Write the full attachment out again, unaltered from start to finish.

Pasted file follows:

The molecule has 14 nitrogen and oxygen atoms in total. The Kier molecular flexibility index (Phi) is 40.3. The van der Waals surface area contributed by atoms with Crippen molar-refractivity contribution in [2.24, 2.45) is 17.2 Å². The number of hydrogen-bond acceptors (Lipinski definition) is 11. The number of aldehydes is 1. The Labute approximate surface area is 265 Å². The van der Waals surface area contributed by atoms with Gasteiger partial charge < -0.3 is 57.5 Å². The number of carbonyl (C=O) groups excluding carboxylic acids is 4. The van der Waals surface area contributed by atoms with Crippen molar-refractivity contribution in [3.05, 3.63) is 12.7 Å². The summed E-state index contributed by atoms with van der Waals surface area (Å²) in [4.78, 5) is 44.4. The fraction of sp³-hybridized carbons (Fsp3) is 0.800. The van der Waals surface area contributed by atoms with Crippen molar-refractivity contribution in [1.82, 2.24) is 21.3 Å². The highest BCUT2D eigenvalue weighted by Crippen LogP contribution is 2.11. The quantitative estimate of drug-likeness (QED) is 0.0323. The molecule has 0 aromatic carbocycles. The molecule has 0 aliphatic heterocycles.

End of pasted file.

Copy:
The molecule has 14 nitrogen and oxygen atoms in total. The Kier molecular flexibility index (Phi) is 40.3. The van der Waals surface area contributed by atoms with Crippen molar-refractivity contribution in [2.24, 2.45) is 17.2 Å². The number of hydrogen-bond acceptors (Lipinski definition) is 11. The number of aldehydes is 1. The Labute approximate surface area is 265 Å². The van der Waals surface area contributed by atoms with Gasteiger partial charge < -0.3 is 57.5 Å². The number of carbonyl (C=O) groups excluding carboxylic acids is 4. The van der Waals surface area contributed by atoms with Crippen molar-refractivity contribution in [3.05, 3.63) is 12.7 Å². The summed E-state index contributed by atoms with van der Waals surface area (Å²) in [4.78, 5) is 44.4. The fraction of sp³-hybridized carbons (Fsp3) is 0.800. The van der Waals surface area contributed by atoms with Crippen molar-refractivity contribution in [1.82, 2.24) is 21.3 Å². The highest BCUT2D eigenvalue weighted by Crippen LogP contribution is 2.11. The quantitative estimate of drug-likeness (QED) is 0.0323. The molecule has 0 aromatic carbocycles. The molecule has 0 aliphatic heterocycles.